Pay-For-Play hits home at USC - DatelineCarolina

Pay-for-Play controversy hits home with a USC player

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© Rhodes started his football career at Wren, then walking on to Western Carolina only to leave and risk never playing again by walking on to USC. © Rhodes started his football career at Wren, then walking on to Western Carolina only to leave and risk never playing again by walking on to USC.
© Rhodes teammate A. J. Cann is also in support of some kind of pay-for-play for major division one players. © Rhodes teammate A. J. Cann is also in support of some kind of pay-for-play for major division one players.

By: Chris Stanley 

Sidney Rhodes isn't a name usually that comes to mind when the topic of "Gamecock Football" gets brought up around the water cooler. 

And it shouldn't, he's a back-up corner back and special teams player for the Gamecocks. But his story extends way beyond the football field. 

Rhodes didn't come to South Carolina the way most football players do. He transferred from Western Carolina and was fortunate enough to walk-on to the Gamecock football team in the Spring of 2012. Then Rhodes did something most walk-ons dream of: he earned a scholarship in the fall of 2013. 

The scholarship was nice, but the money it provided him only went so far. 

"I was doing my internship, a 41 practicum for school, and one of the real things the shocking things was to see that in my budget plan I spent 234 something odd dollars just driving up to Greenville," Rhodes said.

Rhodes work at Velocity Sports Performance in Greenville was all unpaid. The NCAA's amateur status keeps Rhodes from being paid at all, unlike a regular student. However the gas money really took it's toll later on in January.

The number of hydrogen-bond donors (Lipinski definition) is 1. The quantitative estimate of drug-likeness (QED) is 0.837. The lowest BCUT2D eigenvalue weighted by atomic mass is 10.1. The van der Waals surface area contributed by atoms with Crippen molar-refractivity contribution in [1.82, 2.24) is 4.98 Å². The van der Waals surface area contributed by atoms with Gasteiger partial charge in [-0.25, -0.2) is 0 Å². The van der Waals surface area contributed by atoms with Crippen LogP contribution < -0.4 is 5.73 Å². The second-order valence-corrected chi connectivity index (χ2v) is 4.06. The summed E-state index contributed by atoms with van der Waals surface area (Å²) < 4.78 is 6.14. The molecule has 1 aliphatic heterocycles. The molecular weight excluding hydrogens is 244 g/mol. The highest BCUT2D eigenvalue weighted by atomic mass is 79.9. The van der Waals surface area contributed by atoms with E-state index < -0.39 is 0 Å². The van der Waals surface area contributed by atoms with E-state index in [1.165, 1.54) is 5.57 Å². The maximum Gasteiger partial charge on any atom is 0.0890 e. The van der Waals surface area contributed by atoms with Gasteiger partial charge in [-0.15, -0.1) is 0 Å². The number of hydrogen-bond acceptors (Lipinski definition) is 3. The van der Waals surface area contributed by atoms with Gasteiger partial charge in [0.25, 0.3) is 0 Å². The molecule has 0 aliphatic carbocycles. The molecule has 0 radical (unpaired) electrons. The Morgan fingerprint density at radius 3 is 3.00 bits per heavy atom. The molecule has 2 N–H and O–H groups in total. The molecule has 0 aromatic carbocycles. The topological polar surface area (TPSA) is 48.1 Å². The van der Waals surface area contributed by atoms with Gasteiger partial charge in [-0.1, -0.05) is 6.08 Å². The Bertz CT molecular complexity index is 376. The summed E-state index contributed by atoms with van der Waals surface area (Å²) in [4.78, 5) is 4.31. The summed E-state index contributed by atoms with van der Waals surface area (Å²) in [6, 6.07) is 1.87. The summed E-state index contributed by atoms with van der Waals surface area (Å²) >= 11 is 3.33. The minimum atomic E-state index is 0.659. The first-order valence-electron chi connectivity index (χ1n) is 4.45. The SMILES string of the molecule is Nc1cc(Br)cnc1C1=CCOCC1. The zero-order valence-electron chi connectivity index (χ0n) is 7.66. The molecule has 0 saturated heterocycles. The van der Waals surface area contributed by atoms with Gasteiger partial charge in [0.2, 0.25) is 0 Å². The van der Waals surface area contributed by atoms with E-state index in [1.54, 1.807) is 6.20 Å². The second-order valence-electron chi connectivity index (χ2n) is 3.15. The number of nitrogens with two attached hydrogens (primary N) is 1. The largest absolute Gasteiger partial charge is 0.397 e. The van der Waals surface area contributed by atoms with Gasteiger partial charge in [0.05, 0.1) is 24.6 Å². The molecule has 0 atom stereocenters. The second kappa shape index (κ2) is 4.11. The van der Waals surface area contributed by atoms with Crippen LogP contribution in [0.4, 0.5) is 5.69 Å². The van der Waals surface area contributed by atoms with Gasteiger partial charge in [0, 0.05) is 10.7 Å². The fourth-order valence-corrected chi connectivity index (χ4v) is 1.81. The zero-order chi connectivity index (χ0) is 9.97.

"I found out that my Mom, she was diagnosed with pancreatic, stomach and rectal cancer… that was pretty tough," Rhodes said.

Another Gamecock player, A. J. Cann, watched Rhodes's predicament and says it's time for a change. 

"There's guys all the time on the team that come in sometimes and complain about ‘man I wish I had money for this money for that,' but you know it's not happening it's kind of hard," Cann says.

Football players like Rhodes and Cann spend much of their time in the film room and on studies in class. Assistant coach Everett Sands know the situations players are in, and supports of some kind pay-for-play.

"It'd be good to get them some type of money, because they can't work like regular students work, because their work right now it their athletics," he says.

Talks of pay-for-play have sprung up again after anti-trust lawyer Jeffery Kessler filed a law suit against the NCAA's amateur status. He was joined by a number of division one football and basketball players.

The suit is not out to collect damages, but to "change the system". The Kessler lawsuit has been the biggest move so far in the pay-for-play saga, which has stemmed from the argument that division one players should get an extra stipend from the millions of dollars they help generate every year.

Ideas have included something as simple as giving players an extra 50 dollars a weekend, to the more extreme such as the creation of semi-pro leagues for the "blue-chip" level high school players to feed into.

The good news for Rhodes is that his mother's cancer has gone into remission, but the NCAA's rules on amateurism won't go into remission anytime soon.  

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